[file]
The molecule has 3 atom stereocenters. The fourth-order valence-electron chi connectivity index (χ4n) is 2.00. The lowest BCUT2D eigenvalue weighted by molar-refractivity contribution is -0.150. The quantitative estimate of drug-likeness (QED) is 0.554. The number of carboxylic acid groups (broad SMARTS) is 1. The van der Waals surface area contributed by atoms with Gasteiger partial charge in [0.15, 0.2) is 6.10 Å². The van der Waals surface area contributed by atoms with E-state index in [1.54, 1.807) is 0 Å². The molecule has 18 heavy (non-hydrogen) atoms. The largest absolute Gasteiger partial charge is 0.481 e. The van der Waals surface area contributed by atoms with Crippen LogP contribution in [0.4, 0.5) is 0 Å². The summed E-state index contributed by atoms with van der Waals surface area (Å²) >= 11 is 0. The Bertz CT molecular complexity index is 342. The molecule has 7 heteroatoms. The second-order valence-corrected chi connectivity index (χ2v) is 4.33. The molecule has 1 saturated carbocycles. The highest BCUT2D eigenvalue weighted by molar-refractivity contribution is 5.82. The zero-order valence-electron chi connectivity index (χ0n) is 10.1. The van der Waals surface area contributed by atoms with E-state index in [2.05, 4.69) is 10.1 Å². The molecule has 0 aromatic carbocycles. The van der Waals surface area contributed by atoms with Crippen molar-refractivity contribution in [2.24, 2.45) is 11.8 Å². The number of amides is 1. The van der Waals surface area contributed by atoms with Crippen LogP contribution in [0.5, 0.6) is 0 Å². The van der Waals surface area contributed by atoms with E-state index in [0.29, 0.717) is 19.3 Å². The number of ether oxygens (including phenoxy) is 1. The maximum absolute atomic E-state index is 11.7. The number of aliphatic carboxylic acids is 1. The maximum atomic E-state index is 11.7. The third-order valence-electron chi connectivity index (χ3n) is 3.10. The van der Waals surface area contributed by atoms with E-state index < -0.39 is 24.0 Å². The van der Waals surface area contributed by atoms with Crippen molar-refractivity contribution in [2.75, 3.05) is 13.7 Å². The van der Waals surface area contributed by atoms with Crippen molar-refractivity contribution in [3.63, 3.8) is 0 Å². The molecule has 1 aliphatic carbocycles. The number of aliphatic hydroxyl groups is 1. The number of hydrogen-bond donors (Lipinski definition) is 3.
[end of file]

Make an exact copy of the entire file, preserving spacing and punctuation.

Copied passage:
The molecule has 3 atom stereocenters. The fourth-order valence-electron chi connectivity index (χ4n) is 2.00. The lowest BCUT2D eigenvalue weighted by molar-refractivity contribution is -0.150. The quantitative estimate of drug-likeness (QED) is 0.554. The number of carboxylic acid groups (broad SMARTS) is 1. The van der Waals surface area contributed by atoms with Gasteiger partial charge in [0.15, 0.2) is 6.10 Å². The van der Waals surface area contributed by atoms with E-state index in [1.54, 1.807) is 0 Å². The molecule has 18 heavy (non-hydrogen) atoms. The largest absolute Gasteiger partial charge is 0.481 e. The van der Waals surface area contributed by atoms with Crippen LogP contribution in [0.4, 0.5) is 0 Å². The summed E-state index contributed by atoms with van der Waals surface area (Å²) >= 11 is 0. The Bertz CT molecular complexity index is 342. The molecule has 7 heteroatoms. The second-order valence-corrected chi connectivity index (χ2v) is 4.33. The molecule has 1 saturated carbocycles. The highest BCUT2D eigenvalue weighted by molar-refractivity contribution is 5.82. The zero-order valence-electron chi connectivity index (χ0n) is 10.1. The van der Waals surface area contributed by atoms with E-state index in [2.05, 4.69) is 10.1 Å². The molecule has 0 aromatic carbocycles. The van der Waals surface area contributed by atoms with Crippen molar-refractivity contribution in [2.24, 2.45) is 11.8 Å². The number of amides is 1. The van der Waals surface area contributed by atoms with Crippen LogP contribution in [0.5, 0.6) is 0 Å². The van der Waals surface area contributed by atoms with E-state index in [0.29, 0.717) is 19.3 Å². The number of ether oxygens (including phenoxy) is 1. The maximum absolute atomic E-state index is 11.7. The number of aliphatic carboxylic acids is 1. The maximum atomic E-state index is 11.7. The third-order valence-electron chi connectivity index (χ3n) is 3.10. The van der Waals surface area contributed by atoms with E-state index < -0.39 is 24.0 Å². The van der Waals surface area contributed by atoms with Crippen molar-refractivity contribution in [2.75, 3.05) is 13.7 Å². The van der Waals surface area contributed by atoms with Crippen molar-refractivity contribution in [3.63, 3.8) is 0 Å². The molecule has 1 aliphatic carbocycles. The number of aliphatic hydroxyl groups is 1. The number of hydrogen-bond donors (Lipinski definition) is 3.